Renal Anomalies in Alagille Syndrome: A Disease–Defining Feature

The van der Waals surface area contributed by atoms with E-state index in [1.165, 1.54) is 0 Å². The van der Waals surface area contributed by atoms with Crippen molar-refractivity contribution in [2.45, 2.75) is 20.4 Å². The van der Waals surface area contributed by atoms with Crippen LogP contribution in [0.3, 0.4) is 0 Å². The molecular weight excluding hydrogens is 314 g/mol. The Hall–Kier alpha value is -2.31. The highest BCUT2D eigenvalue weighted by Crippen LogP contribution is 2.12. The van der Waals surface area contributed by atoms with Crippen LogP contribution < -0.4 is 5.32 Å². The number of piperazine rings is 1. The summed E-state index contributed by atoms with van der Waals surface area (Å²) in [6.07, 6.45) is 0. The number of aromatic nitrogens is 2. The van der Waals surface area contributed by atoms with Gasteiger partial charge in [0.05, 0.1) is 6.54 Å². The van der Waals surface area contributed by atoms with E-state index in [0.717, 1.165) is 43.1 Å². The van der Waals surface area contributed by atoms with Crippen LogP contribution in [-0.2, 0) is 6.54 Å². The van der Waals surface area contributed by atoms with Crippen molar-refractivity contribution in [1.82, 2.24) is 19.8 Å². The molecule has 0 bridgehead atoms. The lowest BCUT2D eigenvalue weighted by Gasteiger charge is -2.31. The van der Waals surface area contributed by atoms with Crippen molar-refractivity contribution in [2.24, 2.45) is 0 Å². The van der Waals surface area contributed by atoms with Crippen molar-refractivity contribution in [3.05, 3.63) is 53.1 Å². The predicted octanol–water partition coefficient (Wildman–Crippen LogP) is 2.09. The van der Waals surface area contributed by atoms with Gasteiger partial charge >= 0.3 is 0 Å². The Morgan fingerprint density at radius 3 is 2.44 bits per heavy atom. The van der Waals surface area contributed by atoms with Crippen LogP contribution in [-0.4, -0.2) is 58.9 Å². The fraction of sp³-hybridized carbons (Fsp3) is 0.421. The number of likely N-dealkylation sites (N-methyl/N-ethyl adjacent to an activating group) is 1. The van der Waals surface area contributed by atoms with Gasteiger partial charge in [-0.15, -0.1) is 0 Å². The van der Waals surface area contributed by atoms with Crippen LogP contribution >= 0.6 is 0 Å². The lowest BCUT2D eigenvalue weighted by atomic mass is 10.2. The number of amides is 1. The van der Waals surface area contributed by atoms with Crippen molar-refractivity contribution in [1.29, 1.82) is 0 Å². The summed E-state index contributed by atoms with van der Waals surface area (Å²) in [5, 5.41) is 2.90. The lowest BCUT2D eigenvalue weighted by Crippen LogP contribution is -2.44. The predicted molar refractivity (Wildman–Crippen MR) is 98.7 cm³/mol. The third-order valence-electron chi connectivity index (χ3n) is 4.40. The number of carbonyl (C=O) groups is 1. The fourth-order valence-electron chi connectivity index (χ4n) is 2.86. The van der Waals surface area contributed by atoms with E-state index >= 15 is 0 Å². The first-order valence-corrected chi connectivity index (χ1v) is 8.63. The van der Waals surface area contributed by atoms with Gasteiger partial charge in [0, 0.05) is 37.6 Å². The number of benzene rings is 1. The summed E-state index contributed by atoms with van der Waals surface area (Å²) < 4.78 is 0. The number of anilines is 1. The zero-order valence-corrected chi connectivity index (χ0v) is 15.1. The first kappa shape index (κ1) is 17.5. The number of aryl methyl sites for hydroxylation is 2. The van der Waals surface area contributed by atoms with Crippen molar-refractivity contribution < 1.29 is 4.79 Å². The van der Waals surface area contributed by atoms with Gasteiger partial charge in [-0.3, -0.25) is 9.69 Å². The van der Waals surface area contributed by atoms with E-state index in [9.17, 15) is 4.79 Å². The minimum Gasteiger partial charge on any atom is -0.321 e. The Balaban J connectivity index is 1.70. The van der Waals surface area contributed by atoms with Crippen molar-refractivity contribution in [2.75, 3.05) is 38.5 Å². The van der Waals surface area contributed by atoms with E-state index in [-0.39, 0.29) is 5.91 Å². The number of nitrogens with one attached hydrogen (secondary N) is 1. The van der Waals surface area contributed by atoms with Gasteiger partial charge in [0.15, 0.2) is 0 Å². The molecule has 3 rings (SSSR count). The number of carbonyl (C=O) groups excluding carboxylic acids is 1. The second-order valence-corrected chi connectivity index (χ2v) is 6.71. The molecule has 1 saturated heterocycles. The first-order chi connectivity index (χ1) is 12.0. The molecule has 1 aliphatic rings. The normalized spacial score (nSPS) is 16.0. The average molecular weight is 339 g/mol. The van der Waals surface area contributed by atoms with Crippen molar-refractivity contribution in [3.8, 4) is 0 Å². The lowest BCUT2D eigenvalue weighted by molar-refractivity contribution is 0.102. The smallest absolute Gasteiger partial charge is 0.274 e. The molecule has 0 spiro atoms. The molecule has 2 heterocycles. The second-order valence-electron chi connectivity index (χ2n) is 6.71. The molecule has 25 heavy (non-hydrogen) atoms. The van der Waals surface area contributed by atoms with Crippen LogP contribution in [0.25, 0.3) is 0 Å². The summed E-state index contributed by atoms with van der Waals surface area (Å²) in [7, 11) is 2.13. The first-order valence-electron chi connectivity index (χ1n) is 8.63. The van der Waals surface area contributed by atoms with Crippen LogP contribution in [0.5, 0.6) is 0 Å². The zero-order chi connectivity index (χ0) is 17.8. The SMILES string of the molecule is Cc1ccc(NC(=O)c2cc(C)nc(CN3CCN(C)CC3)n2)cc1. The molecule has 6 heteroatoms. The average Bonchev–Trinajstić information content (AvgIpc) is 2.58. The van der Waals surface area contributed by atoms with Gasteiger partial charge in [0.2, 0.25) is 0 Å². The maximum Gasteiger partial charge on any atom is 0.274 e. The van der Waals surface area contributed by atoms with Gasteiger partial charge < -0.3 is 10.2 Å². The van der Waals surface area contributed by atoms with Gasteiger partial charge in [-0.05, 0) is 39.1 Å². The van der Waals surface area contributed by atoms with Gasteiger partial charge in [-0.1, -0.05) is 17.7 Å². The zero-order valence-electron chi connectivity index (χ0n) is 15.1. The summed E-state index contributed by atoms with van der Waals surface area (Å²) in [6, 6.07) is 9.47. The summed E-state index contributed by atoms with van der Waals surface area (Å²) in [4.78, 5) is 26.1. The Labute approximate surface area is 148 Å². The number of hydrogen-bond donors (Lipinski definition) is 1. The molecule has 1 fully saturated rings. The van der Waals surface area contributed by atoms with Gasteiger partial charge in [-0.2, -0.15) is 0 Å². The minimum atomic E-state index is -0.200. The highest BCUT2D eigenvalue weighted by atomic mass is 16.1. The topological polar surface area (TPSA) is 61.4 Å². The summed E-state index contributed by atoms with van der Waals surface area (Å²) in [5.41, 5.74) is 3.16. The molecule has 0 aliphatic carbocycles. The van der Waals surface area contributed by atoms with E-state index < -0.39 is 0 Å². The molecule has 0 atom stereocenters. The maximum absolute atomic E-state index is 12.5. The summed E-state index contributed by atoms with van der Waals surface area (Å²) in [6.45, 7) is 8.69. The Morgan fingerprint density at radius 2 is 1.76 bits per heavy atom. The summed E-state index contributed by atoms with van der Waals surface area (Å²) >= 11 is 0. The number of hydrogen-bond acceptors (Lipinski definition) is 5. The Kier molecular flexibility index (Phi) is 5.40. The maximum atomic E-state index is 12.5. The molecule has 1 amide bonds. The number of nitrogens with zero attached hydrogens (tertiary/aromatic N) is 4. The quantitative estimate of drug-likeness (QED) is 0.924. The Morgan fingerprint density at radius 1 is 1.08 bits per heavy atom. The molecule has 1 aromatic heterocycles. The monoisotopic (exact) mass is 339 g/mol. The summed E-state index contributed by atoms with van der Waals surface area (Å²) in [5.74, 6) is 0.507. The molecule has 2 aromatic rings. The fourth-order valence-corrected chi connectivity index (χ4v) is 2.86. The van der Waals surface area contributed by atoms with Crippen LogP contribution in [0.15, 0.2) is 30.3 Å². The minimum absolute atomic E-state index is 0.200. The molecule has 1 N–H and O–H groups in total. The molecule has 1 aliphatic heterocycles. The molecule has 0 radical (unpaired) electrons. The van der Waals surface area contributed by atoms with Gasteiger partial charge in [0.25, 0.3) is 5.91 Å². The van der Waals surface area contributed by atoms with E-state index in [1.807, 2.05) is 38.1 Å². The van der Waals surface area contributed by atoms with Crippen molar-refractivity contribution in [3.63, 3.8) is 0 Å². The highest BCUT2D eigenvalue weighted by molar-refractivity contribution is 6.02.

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Alagille syndrome (ALGS) is an autosomal dominant condition, primarily caused by mutations inJAGGED1. ALGS is defined by cholestatic liver disease, cardiac disease and involvement of the face, skeleton, and eyes with variable expression of these features. Renal involvement has been reported though not formally described. The objective of this study was to systematically characterize the renal involvement in ALGS. We performed a retrospective review of 466JAGGED1mutation–positive ALGS patients. Charts were reviewed for serum biochemistries, renal ultrasounds or other imaging, urinalysis, and clinical reports from pediatric nephrologists. The clinical data were reviewed by two pediatric hepatologists and a pediatric nephrologist. Of 466 charts reviewed we found 187 yielded evaluable renal information. Of these, 73/187 were shown to have renal involvement, representing 39% of the study cohort. Renal dysplasia was the most common anomaly seen. Genotype analysis of theJAGGED1mutations in the patients with and without renal involvement did not reveal an association with mutation type. From the study we concluded that renal involvement has a prevalence of 39% in ALGS in our evaluable patients. Renal dysplasia is the most common renal anomaly. This finding correlates with the known role of the Notch pathway in glomerular development. Since renal disease of the type seen in ALGS can impair growth and impact liver transplantation, there is a clear need for a prospective study of renal involvement in ALGS and the development of guidelines for evaluation and management. These data also suggest that renal involvement be considered the sixth defining criterion for ALGS. © 2011 Wiley Periodicals, Inc.

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